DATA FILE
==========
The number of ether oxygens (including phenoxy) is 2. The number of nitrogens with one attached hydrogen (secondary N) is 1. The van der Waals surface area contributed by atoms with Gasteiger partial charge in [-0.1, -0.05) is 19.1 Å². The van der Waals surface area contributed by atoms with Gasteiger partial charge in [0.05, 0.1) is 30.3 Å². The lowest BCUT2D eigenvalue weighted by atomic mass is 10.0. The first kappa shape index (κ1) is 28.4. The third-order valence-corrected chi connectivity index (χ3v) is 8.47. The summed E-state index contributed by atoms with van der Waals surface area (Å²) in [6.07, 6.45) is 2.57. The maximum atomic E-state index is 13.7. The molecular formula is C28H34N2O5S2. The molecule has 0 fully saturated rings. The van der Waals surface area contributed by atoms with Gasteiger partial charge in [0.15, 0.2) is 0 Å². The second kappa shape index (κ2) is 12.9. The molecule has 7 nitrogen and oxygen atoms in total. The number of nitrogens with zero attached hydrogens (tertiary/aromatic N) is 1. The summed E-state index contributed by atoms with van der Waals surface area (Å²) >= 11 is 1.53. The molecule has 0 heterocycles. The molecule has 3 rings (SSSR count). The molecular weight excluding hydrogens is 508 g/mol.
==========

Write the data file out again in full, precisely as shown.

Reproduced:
The number of ether oxygens (including phenoxy) is 2. The number of nitrogens with one attached hydrogen (secondary N) is 1. The van der Waals surface area contributed by atoms with Gasteiger partial charge in [-0.1, -0.05) is 19.1 Å². The van der Waals surface area contributed by atoms with Gasteiger partial charge in [0.05, 0.1) is 30.3 Å². The lowest BCUT2D eigenvalue weighted by atomic mass is 10.0. The first kappa shape index (κ1) is 28.4. The third-order valence-corrected chi connectivity index (χ3v) is 8.47. The summed E-state index contributed by atoms with van der Waals surface area (Å²) in [6.07, 6.45) is 2.57. The maximum atomic E-state index is 13.7. The molecular formula is C28H34N2O5S2. The molecule has 0 fully saturated rings. The van der Waals surface area contributed by atoms with Gasteiger partial charge in [0.15, 0.2) is 0 Å². The second kappa shape index (κ2) is 12.9. The molecule has 7 nitrogen and oxygen atoms in total. The number of nitrogens with zero attached hydrogens (tertiary/aromatic N) is 1. The summed E-state index contributed by atoms with van der Waals surface area (Å²) >= 11 is 1.53. The molecule has 0 heterocycles. The molecule has 3 rings (SSSR count). The molecular weight excluding hydrogens is 508 g/mol.